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Lady Bird ***

by Ruben Rosario

It’s good, but eager film goers should temper the hype for this indie darling.  

Is it worth $10? Yes 

From capturing the specific comes universal appeal. It's a lesson the coming-of-age stories that linger in your memory apply to vivid effect, and “Lady Bird,” Greta Gerwig's solo feature directing debut, is a good coming-of-age story. Which makes it even more confounding how long I spent struggling to become immersed in its singular world.

The year is 2002, and Christine McPherson (“Brooklyn's” Saoirse Ronan), a rebellious 17-year-old, has decided to change her name to Lady Bird; she is no longer to be referred to by her Christian name. Emphasis on Christian: As the movie opens, her mom Marion (a sterling Laurie Metcalf), a hardworking, no-nonsense nurse, is driving her daughter back to Sacramento so the teen can attend her senior year of high school at a Catholic school her parents can barely afford.



There's an arch and mannered quality about this initial bickering between Marion and Christine. No, not Christine. Lady Bird. (It plays like Hal Hartley without the ironic distance.) The scene ends with a pouty teen purposely tumbling out of a moving car because she can No. Longer. Handle. The. Nagging.

My heart sank, and I braced for more overpraised preciousness. But give props to Gerwig for nailing this insular community. As a graduate of a Catholic high school myself, I can attest to the accuracy of the details: The teachers' soft-spoken yet stern passive aggressiveness, the status flaunting by the wealthier students, the disparity between the pupils' rejection of Christian principles and their propensity to be reined in by the very guilt-driven culture they resent. I winced in recognition. All of it rings true. Well, almost all of it. No Catholic school would put on a production of Stephen Sondheim's “Merrily We Roll Along,” but the charismatic young cast makes this particular suspension of disbelief possible.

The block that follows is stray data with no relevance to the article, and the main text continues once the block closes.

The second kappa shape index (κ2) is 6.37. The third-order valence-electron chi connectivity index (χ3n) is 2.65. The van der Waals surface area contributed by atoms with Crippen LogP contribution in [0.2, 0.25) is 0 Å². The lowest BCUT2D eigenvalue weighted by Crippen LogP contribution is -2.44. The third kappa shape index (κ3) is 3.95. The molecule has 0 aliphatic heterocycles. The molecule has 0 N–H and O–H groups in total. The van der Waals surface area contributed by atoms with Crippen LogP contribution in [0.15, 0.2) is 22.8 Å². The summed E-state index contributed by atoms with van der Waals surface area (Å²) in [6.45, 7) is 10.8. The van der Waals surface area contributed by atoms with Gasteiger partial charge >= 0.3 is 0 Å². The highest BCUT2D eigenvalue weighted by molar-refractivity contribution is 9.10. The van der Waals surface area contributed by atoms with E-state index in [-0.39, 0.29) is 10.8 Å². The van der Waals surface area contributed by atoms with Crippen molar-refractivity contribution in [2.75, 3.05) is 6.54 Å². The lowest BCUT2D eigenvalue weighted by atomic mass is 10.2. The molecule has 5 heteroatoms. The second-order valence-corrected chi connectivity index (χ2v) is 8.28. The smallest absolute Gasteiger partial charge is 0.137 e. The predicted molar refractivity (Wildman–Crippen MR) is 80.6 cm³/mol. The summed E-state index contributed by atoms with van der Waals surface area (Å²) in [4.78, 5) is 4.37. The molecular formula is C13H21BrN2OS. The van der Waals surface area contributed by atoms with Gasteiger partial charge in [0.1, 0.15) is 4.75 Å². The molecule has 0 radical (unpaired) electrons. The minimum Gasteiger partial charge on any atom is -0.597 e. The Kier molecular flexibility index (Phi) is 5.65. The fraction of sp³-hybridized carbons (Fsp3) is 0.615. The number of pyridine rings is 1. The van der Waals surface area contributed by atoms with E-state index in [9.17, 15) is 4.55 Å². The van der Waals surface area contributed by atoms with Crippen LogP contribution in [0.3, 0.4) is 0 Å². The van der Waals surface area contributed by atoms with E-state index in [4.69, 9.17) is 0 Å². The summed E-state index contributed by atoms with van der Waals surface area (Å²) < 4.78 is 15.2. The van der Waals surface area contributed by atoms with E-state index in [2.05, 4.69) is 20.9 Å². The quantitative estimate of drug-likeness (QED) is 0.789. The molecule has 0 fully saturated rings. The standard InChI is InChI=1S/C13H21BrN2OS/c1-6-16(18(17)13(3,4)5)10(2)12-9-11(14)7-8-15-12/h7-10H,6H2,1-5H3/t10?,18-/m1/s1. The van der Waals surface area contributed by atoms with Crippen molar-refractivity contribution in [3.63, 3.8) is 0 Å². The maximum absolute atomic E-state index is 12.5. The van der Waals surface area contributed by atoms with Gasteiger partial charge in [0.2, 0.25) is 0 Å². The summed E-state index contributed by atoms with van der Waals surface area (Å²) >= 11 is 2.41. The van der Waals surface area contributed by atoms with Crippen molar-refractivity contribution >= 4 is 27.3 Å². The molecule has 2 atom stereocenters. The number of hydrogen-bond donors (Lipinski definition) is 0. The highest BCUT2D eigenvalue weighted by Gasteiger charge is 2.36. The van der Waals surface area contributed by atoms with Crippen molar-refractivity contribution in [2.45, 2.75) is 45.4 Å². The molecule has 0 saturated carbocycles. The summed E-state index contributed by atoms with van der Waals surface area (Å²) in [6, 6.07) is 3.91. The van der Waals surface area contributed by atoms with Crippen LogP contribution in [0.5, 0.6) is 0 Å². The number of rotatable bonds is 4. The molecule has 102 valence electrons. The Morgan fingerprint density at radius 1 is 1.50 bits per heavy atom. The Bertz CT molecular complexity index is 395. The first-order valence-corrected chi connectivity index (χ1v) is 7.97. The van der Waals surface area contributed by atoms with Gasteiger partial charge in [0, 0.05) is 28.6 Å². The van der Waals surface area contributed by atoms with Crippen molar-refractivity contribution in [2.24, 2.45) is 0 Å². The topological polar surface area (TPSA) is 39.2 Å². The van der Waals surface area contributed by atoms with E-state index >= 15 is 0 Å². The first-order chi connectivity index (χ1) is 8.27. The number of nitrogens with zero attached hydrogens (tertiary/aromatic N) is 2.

And yet there's an off-putting affectation about Gerwig's initially clumsy mix of broad humor and pathos. There's a fine line between depicting gawky, awkward behavior and allowing your film to be just as awkward and gawky, but that's “Lady Bird” for you: a healthy dose of tough love in an often times erratic search for a consistent tone.

Over the course of an eventful year, the McPhersons' home becomes a battlefield, pitting Marion, a strong-willed matriarch with a doctorate in giving reality checks, and Lady Bird, who is not above turning her back on her shy, heavy-set and secretly gifted best friend Julie (Beanie Feldstein) in order to curry the “in” crowd's favor. What becomes an increasingly sore point between mother and daughter is Lady Bird's desire to go to college far away from California, a quest that Larry, her recently unemployed dad (a nicely understated Tracy Letts), is helping her with behind Marion's back.


But Lady Bird is also full of raging hormones, as well as a desire to be loved. Cue the cute, soft-spoken and very Irish Catholic Danny O'Neill (“Manchester by the Sea's” Lucas Hedges), who walks into her life and sweeps her off her feet. Their courtship yields some of “Lady Bird's” most endearing moments, as well as by far its most surprising scene. Gerwig refuses to look down on the lovebirds' naivété, and she elicits an affecting, deeply felt performance from Hedges, whose character even gets to perform Shakespeare with a poise that would give theater veterans envy.

But there's another lad that catches Lady Bird's eye: Kyle Scheible (Timothée Chalamet), a rocker with long, wavy obsidian locks and outspoken political views. He's irresistibly cool, the bad boy opposite to Danny's angelic disposition. To her credit, Gerwig refrains from depicting Lady Bird's romantic feelings as an ingredient in a typical love triangle. The way it plays out is by turns touching, blistering and bittersweet.

Despite the brusque tonal shifts, mostly relegated to the film's first half, Gerwig, ably assisted by editor Nick Huoy, is able to juggle the myriad characters and storylines to bring the movie in at an episodic yet brisk 94 minutes. What keeps it from becoming, from where I'm sitting, the gem that others are fawning over, is the filmmaker's resolution to insert laughs that should have unfolded more effortlessly from the material. This is one dramedy that's at its best when it's quietly breaking your heart.

And Gerwig brings it home with an emotional climax involving Lady Bird, Marion and an unsentimental farewell that places the film's weight on Metcalf's shoulders. She knocks it out of the park, and elevates a film that's at once a love letter to Sacramento and a valentine to the noncorformist in all of us.

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